With a full stadium, a Star Sprinter is ready to perform.


Noah Lyles danced on the red track at Hayward Field. He clapped and mugged for selfies with fans and smiled like he had won another world championship.

He had not. He had won a preliminary round on Monday in the 200 meters, his flagship event. It was yet another race and three nights away from a showdown with budding rival Erriyon Knighton, the teenage athletics prodigy that Lyles, who turned 25 on Monday, had been not so long ago. long time.

More importantly, Lyles appeared light years away from that muggy, hot night in Tokyo last year, when he collapsed after winning bronze in the 200m, an event most swear by. expected him to win.

Lyles wasn’t dancing that night, and there were no fans in the stadium to wave to him, let alone share a photo with him. That night he was part of a series of top athletes at the Games to tell the world about a battle with mental health, taking and quitting antidepressants and trying not to let it win. or lose define it. .

“A lot of work, a lot of therapy,” Lyles said Monday night of how he got to such a different place, despite continued pressure to reestablish his supremacy.

This development would have been difficult to predict a year ago, perhaps even as difficult as it might have been to imagine how much more acceptable it would be for elite athletes to share their struggles with health. mental almost the same way they talk about the knee. muscle aches and pains. But that’s what happened for both Lyles and the sport in general.

Over the past year, Lane Johnson of the Philadelphia Eagles; Simone Biles, the best gymnast in the world; and Naomi Osaka, one of tennis’ top players, all opened up about their mental health battles and took time off from their activities.

On Monday, Lyles described a series of epiphanies, as well as the end of a not-so-great relationship, which combined to have dramatic and positive effects on his mental state, allowing him to better understand why he devoted such great part of his life. trying to run halfway around a track faster than anyone else.

One of those accomplishments came to him last winter at the Millrose Games, an indoor winter competition in New York. Lyles had committed to running in the 60s, but he didn’t know why. He does not excel in the test and was surrounded by champions who do.

“How could I participate in this race? he recalled.

Then he saw a social media post about running as some kind of drama with Lyles as one of his stars of Michael Johnson, the four-time Olympic gold medalist who ran in gold spikes.

“He said people don’t go to races to watch people run, they go because they like to watch you run,” Lyles said. “It spoke to me.”

The second epiphany came during a therapy session, when he recounted how frustrated he had become with his performances last year, particularly at the Olympics. They had been, at least for him, average, although it should be noted that his version of the average spins 200 in 19.7 seconds. Usain Bolt’s world record is 19.19.

His therapist explained to him that he is, at heart, a performer and that performers need an audience. For nearly two years, the pandemic deprived him of that, culminating with the Olympics, where the track meet took place in a largely empty stadium that should have been packed with 70,000 screaming fans.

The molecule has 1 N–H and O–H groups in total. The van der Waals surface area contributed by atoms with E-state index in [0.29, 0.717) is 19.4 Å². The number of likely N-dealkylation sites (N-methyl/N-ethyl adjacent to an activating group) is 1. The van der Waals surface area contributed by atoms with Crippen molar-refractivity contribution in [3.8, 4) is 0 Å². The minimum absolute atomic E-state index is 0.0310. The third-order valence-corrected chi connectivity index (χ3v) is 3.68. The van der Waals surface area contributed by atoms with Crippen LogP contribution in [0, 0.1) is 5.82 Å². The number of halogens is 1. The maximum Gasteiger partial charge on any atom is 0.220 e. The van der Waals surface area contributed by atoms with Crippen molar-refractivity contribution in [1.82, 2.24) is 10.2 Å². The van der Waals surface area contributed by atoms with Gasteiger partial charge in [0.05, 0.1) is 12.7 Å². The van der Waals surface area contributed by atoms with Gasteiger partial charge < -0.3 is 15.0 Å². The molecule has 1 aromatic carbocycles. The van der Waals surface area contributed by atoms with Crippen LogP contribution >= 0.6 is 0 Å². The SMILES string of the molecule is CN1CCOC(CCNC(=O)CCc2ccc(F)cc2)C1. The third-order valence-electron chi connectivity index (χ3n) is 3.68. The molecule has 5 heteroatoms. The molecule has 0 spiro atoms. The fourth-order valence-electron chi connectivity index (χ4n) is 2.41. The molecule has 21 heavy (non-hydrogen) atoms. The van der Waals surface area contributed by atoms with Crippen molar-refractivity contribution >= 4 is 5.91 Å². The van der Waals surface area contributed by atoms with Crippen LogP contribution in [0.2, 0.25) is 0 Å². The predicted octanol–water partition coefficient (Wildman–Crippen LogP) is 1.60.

“If the crowd isn’t there, you’re going to run average,” Lyles said, his therapist told him.

And suddenly some of his sadness from last year made more sense to him. There were also other forces at work, forces that Lyles exposed on that night of tears in Tokyo.

He felt guilty for having participated in the Olympics when his younger brother, Josephus, had not. For years, countless people had told him he was meant to be the next Usain Bolt, but he was just trying to figure out his own identity. He had struggled with depression and decided to be open about his mental health, including his years of therapy as a child after his mother, who also struggled with mental illness, saw that her son shared some of his traits. emotional.

“I’m not defined by being an Olympic bronze medalist, or a gold medalist world champion, or the high school kid who turned professional,” he said that night. “It’s not who I am. I am Noah Lyles. I am not Usain Bolt’s successor. I am not André de Grasse’s successor. I am no one’s successor. I am me and this is what I will always be.

On Thursday night, Lyles will face Knighton, the 18-year-old phenom seen in track and field circles as both his and Bolt’s successor. Knighton finished fourth in the 200m in Tokyo and broke Bolt’s junior record over the distance.

So far in Oregon, Knighton has been smooth, calm and fast. He won his semi-final in 19.77 seconds, compared to Lyles’ 19.62.

Knighton described Lyles on Tuesday as a “good friend.”

“We try to push each other on the track as much as possible,” he said of Lyles.

The comparisons to Bolt and the expectations his performance raised haven’t changed him, Knighton said. He’s the same person he was last year, with a difference.

“I’m faster,” he said.

For Lyles, the differences are hard to exaggerate.

“The last time I had this much fun was in 2018,” he told Eugene. “I’ve got energy, and I’m in good shape, and I’m like, ‘Yo, come on, let’s have some fun.'”

nytimes sport

Not all news on the site expresses the point of view of the site, but we transmit this news automatically and translate it through programmatic technology on the site and not from a human editor.
Back to top button